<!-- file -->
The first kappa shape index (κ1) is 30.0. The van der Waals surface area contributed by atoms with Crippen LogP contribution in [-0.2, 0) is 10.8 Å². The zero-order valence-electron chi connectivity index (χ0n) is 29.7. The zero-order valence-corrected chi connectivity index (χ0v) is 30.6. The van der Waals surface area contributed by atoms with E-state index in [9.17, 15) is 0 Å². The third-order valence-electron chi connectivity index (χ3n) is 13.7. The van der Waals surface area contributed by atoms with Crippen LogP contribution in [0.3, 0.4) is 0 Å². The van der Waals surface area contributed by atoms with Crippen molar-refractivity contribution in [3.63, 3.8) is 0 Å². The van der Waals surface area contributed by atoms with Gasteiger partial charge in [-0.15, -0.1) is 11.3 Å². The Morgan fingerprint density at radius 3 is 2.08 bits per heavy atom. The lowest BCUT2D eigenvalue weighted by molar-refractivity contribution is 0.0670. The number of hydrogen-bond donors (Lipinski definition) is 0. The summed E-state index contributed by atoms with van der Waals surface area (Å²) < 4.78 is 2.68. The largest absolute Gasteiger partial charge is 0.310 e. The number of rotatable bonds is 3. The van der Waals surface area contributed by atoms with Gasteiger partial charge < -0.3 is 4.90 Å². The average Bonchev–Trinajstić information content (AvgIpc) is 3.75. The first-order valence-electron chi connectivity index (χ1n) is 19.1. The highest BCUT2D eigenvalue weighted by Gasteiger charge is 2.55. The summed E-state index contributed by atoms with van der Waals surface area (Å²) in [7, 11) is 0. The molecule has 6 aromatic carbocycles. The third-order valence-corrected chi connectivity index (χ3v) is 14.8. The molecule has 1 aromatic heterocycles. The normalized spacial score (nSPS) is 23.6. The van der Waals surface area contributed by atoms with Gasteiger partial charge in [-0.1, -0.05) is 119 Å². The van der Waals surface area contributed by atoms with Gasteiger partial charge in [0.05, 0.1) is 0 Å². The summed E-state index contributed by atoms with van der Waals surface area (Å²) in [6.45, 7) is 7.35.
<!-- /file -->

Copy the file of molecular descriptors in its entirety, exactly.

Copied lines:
The first kappa shape index (κ1) is 30.0. The van der Waals surface area contributed by atoms with Crippen LogP contribution in [-0.2, 0) is 10.8 Å². The zero-order valence-electron chi connectivity index (χ0n) is 29.7. The zero-order valence-corrected chi connectivity index (χ0v) is 30.6. The van der Waals surface area contributed by atoms with E-state index in [9.17, 15) is 0 Å². The third-order valence-electron chi connectivity index (χ3n) is 13.7. The van der Waals surface area contributed by atoms with Crippen LogP contribution in [0.3, 0.4) is 0 Å². The van der Waals surface area contributed by atoms with Crippen molar-refractivity contribution in [3.63, 3.8) is 0 Å². The van der Waals surface area contributed by atoms with Gasteiger partial charge in [-0.15, -0.1) is 11.3 Å². The Morgan fingerprint density at radius 3 is 2.08 bits per heavy atom. The lowest BCUT2D eigenvalue weighted by molar-refractivity contribution is 0.0670. The number of hydrogen-bond donors (Lipinski definition) is 0. The summed E-state index contributed by atoms with van der Waals surface area (Å²) < 4.78 is 2.68. The largest absolute Gasteiger partial charge is 0.310 e. The number of rotatable bonds is 3. The van der Waals surface area contributed by atoms with Gasteiger partial charge < -0.3 is 4.90 Å². The average Bonchev–Trinajstić information content (AvgIpc) is 3.75. The first-order valence-electron chi connectivity index (χ1n) is 19.1. The highest BCUT2D eigenvalue weighted by Gasteiger charge is 2.55. The summed E-state index contributed by atoms with van der Waals surface area (Å²) in [7, 11) is 0. The molecule has 6 aromatic carbocycles. The third-order valence-corrected chi connectivity index (χ3v) is 14.8. The molecule has 1 aromatic heterocycles. The normalized spacial score (nSPS) is 23.6. The van der Waals surface area contributed by atoms with Gasteiger partial charge in [-0.1, -0.05) is 119 Å². The van der Waals surface area contributed by atoms with Gasteiger partial charge in [0.05, 0.1) is 0 Å². The summed E-state index contributed by atoms with van der Waals surface area (Å²) in [6.45, 7) is 7.35.